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Obscenity and Disruption in the Poetry of Dylan Krieger

Thomas Simmons

Obscenity and Disruption in the Poetry of Dylan Krieger is the first full-length study of the radical poetry of Baton Rouge-based poet Dylan Krieger. Wickedly smart, iconoclastic, daring in their critiques of religion and contemporary culture, Krieger’s poems rank with Allen Ginsberg’s and Adrienne Rich’s as the most provocative and avant-garde of any recent generation. With its debt to third-wave feminism and the "Gurlesque," Krieger’s work nevertheless moves outward and backward across the landmines of sexual precocity and religious fundamentalism and across the entire western project of epistemology as Krieger came to understand it at the University of Notre Dame. Though this book necessarily stays close to Krieger’s specific poems, it follows her lead in stretching her cultural, sexual, and religious furies to their apotheosis in a manifesto of liberation.

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Chapter 5. The Broken Body as an Epistemological Statement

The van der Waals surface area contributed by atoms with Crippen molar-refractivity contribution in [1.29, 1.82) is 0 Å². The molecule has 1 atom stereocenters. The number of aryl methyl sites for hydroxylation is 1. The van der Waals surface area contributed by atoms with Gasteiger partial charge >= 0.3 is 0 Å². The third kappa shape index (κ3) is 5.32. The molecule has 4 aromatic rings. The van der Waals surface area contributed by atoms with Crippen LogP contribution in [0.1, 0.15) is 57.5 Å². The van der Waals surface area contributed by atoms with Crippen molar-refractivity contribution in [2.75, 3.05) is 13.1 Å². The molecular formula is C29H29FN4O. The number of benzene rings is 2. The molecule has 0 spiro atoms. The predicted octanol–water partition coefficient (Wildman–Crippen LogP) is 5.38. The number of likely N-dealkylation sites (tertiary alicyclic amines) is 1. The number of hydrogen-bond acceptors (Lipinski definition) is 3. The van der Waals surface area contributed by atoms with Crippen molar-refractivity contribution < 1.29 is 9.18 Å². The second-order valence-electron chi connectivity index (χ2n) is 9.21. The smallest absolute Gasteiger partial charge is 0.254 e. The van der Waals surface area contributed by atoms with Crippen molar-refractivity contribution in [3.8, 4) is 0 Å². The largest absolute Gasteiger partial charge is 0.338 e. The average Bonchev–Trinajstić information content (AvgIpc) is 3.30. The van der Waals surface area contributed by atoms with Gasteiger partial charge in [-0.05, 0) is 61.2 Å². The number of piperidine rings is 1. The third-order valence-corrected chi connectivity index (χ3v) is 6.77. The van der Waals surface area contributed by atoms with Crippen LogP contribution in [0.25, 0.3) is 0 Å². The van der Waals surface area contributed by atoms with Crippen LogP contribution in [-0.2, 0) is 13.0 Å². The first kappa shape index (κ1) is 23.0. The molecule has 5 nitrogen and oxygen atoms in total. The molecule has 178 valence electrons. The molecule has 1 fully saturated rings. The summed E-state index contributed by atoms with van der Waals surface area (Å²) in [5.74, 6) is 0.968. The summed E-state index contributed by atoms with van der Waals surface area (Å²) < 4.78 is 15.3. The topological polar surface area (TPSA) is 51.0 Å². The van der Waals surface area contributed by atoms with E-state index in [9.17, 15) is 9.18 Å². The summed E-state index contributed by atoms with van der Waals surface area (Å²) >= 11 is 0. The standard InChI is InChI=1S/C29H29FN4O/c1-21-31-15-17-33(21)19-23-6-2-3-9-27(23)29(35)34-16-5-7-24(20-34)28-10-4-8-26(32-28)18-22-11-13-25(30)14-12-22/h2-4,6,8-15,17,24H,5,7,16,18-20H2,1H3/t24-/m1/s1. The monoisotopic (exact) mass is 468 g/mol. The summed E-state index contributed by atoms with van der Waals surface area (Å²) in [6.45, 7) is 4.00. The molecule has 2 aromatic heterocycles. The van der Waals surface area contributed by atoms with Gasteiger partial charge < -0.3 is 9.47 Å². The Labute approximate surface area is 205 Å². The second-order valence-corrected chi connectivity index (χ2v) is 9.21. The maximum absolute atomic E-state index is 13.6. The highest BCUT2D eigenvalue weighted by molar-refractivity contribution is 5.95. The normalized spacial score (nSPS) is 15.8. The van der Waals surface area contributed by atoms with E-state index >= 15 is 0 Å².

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THE BROKEN BODY AS AN EPISTEMOLOGICAL STATEMENT

All bodies are broken. This unphilosophical, intellectually unrigorous, observation-outside-of-argument falls thus into the category of empirical narrative. The genetics that comprise us doom us. My daughter Faye’s step-sister Anne died at 20 weeks in the womb, and stayed there until her twin began to show fetal distress at 35 weeks. After a Caesarean, the twin was operated on for multiple intestinal blockages at the age of two days. My mother died three years younger than I now am of melanoma, untreated and without opioid painkillers, in a Christian Science “care facility” after prayer failed. My sister has a pacemaker in her heart. My brother has had eight operations for incipient melanoma. I was sexually assaulted at three by a quartet of teen boys and couldn’t walk for two weeks—my mother asserted in church that I had a “claim” of polio and gave public thanks two weeks later for my “healing.” If I follow family tradition, I will be dead in 1–15 years from pneumonia, heart disease, or melanoma, barring some other deadly intervention. These are anecdotal examples of the normative circumstances of mortality, in which the wreckage of the body is a given of the ontological system in which we live.

But we’re not actually talking here about “ontology.” We might say that we begin with “the body in pain,” to quote once more Elaine Scarry’s title,1 and also with...

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